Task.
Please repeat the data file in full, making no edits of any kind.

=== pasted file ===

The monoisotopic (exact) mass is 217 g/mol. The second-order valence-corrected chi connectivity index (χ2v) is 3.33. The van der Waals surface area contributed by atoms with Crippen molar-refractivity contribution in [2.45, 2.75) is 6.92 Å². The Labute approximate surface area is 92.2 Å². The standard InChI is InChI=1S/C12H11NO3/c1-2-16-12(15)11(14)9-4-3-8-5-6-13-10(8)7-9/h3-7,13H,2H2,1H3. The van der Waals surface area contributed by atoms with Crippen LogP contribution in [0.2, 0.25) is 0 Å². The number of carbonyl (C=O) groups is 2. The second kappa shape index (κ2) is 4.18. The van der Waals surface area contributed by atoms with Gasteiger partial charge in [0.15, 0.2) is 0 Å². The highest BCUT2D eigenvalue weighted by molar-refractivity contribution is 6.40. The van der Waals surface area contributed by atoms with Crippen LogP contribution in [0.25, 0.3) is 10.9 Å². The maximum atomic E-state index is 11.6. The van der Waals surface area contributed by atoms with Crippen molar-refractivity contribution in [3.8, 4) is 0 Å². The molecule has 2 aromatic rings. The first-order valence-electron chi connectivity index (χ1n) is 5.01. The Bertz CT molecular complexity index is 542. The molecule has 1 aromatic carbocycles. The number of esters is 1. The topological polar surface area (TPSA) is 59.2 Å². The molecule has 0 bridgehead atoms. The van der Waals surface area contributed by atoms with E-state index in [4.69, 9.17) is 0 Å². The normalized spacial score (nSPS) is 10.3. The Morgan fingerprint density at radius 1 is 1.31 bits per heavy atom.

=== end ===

The monoisotopic (exact) mass is 217 g/mol. The second-order valence-corrected chi connectivity index (χ2v) is 3.33. The van der Waals surface area contributed by atoms with Crippen molar-refractivity contribution in [2.45, 2.75) is 6.92 Å². The Labute approximate surface area is 92.2 Å². The standard InChI is InChI=1S/C12H11NO3/c1-2-16-12(15)11(14)9-4-3-8-5-6-13-10(8)7-9/h3-7,13H,2H2,1H3. The van der Waals surface area contributed by atoms with Crippen LogP contribution in [0.2, 0.25) is 0 Å². The number of carbonyl (C=O) groups is 2. The second kappa shape index (κ2) is 4.18. The van der Waals surface area contributed by atoms with Gasteiger partial charge in [0.15, 0.2) is 0 Å². The highest BCUT2D eigenvalue weighted by molar-refractivity contribution is 6.40. The van der Waals surface area contributed by atoms with Crippen LogP contribution in [0.25, 0.3) is 10.9 Å². The maximum atomic E-state index is 11.6. The van der Waals surface area contributed by atoms with Crippen molar-refractivity contribution in [3.8, 4) is 0 Å². The molecule has 2 aromatic rings. The first-order valence-electron chi connectivity index (χ1n) is 5.01. The Bertz CT molecular complexity index is 542. The molecule has 1 aromatic carbocycles. The number of esters is 1. The topological polar surface area (TPSA) is 59.2 Å². The molecule has 0 bridgehead atoms. The van der Waals surface area contributed by atoms with E-state index in [4.69, 9.17) is 0 Å². The normalized spacial score (nSPS) is 10.3. The Morgan fingerprint density at radius 1 is 1.31 bits per heavy atom.